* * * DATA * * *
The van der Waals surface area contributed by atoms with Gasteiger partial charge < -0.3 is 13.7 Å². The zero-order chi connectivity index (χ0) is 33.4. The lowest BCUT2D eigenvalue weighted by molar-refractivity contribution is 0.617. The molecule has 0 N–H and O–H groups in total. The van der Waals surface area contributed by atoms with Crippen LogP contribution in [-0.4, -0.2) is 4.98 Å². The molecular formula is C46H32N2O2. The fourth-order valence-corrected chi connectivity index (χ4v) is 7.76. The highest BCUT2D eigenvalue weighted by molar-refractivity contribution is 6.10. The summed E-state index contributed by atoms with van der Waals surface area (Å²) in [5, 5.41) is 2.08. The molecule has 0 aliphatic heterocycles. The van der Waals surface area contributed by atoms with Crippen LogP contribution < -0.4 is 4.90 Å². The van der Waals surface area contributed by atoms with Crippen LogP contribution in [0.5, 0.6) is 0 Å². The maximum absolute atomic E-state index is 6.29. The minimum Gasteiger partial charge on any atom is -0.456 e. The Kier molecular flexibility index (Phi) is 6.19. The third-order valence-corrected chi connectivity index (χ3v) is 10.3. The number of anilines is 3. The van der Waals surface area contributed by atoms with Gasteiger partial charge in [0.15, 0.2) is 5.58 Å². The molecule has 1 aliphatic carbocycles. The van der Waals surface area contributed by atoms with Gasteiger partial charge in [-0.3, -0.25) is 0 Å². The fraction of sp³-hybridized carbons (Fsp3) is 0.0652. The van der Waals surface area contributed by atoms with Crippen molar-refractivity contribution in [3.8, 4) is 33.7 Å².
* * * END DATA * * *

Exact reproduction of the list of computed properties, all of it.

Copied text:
The van der Waals surface area contributed by atoms with Gasteiger partial charge < -0.3 is 13.7 Å². The zero-order chi connectivity index (χ0) is 33.4. The lowest BCUT2D eigenvalue weighted by molar-refractivity contribution is 0.617. The molecule has 0 N–H and O–H groups in total. The van der Waals surface area contributed by atoms with Crippen LogP contribution in [-0.4, -0.2) is 4.98 Å². The molecular formula is C46H32N2O2. The fourth-order valence-corrected chi connectivity index (χ4v) is 7.76. The highest BCUT2D eigenvalue weighted by molar-refractivity contribution is 6.10. The summed E-state index contributed by atoms with van der Waals surface area (Å²) in [5, 5.41) is 2.08. The molecule has 0 aliphatic heterocycles. The van der Waals surface area contributed by atoms with Crippen LogP contribution < -0.4 is 4.90 Å². The van der Waals surface area contributed by atoms with Crippen LogP contribution in [0.5, 0.6) is 0 Å². The maximum absolute atomic E-state index is 6.29. The minimum Gasteiger partial charge on any atom is -0.456 e. The Kier molecular flexibility index (Phi) is 6.19. The third-order valence-corrected chi connectivity index (χ3v) is 10.3. The number of anilines is 3. The van der Waals surface area contributed by atoms with Gasteiger partial charge in [0.15, 0.2) is 5.58 Å². The molecule has 1 aliphatic carbocycles. The van der Waals surface area contributed by atoms with Gasteiger partial charge in [-0.3, -0.25) is 0 Å². The fraction of sp³-hybridized carbons (Fsp3) is 0.0652. The van der Waals surface area contributed by atoms with Crippen molar-refractivity contribution in [3.8, 4) is 33.7 Å².